Babywearing: Cultural Wisdom Backed up by Science

Babywearing isn’t a fashion statement. Don’t get us wrong, a gorgeous sling embracing a scrummy baby is a truly beautiful thing; however, this primeval parenting practise goes far beyond aesthetics.

In truth, babywearing is an innate biological function similar to breastfeeding and childbirth. Our infants are “carried young”, and like gorillas and other apes, their little bodies are adapted to be held close against their mother (or primary caregiver). Contrast this with “cached young” that are left alone safe places while their parents go foraging for food. Or “following young” that within hours walk along behind their parents.

Given this evolutionary fact, it’s no surprise that babywearing has been practiced for millennia in almost all human cultures around the world.

But is it still relevant today? The answer is emphatically, yes!

To mark International Babywearing Week, we’d like to share the science behind carrying your baby. It has many incredible emotional, mental, and physiological benefits, both for parent and child. But don’t take our word for it! There are numerous scientific studies to back this up.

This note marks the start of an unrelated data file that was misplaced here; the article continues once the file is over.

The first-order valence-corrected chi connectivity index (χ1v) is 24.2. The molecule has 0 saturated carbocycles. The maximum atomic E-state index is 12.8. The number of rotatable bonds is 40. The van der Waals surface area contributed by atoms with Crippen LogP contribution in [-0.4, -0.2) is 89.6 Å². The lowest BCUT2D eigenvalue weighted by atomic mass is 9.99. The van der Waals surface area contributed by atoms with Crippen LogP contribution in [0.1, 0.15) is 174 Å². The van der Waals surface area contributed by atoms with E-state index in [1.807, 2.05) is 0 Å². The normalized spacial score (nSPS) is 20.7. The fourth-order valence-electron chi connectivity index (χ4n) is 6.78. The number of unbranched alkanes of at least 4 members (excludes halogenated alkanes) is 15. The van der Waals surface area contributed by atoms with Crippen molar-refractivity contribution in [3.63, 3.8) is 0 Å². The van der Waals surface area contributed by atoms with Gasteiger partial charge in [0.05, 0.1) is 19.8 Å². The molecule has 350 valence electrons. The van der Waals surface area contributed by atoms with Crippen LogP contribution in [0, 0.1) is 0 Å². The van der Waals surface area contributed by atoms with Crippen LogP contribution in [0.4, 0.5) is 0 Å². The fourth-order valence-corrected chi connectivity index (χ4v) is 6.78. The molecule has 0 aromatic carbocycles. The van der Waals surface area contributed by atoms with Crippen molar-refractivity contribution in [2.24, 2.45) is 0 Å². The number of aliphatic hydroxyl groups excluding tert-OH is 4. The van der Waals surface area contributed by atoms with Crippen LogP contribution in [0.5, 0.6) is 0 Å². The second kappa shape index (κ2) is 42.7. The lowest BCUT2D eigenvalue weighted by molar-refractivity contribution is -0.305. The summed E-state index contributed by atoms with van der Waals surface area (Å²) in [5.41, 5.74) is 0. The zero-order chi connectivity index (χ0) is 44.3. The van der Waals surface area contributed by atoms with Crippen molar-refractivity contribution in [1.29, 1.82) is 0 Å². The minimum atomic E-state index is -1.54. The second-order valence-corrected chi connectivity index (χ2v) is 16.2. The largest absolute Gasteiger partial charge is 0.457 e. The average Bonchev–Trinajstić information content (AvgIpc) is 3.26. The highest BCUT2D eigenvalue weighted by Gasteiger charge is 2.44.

Let’s dive in and take a look:

For babywearing advocates, it’s enlivening to see the science catching up with and confirming our intuitions. Through experience, most mothers and fathers already know that carrying our babies promotes bonding and soothes our little ones. But having evidence to back this up can help new parents to make informed choices.

So, whether you are a parent who navigates using intuition, or one who prefers to read the scientific literature before committing to a new idea, either way, you can walk tall with your baby slung to your body. Babywearing is an age-old parenting practice that is backed up in equal measure by innate cultural wisdom and cutting edge science.

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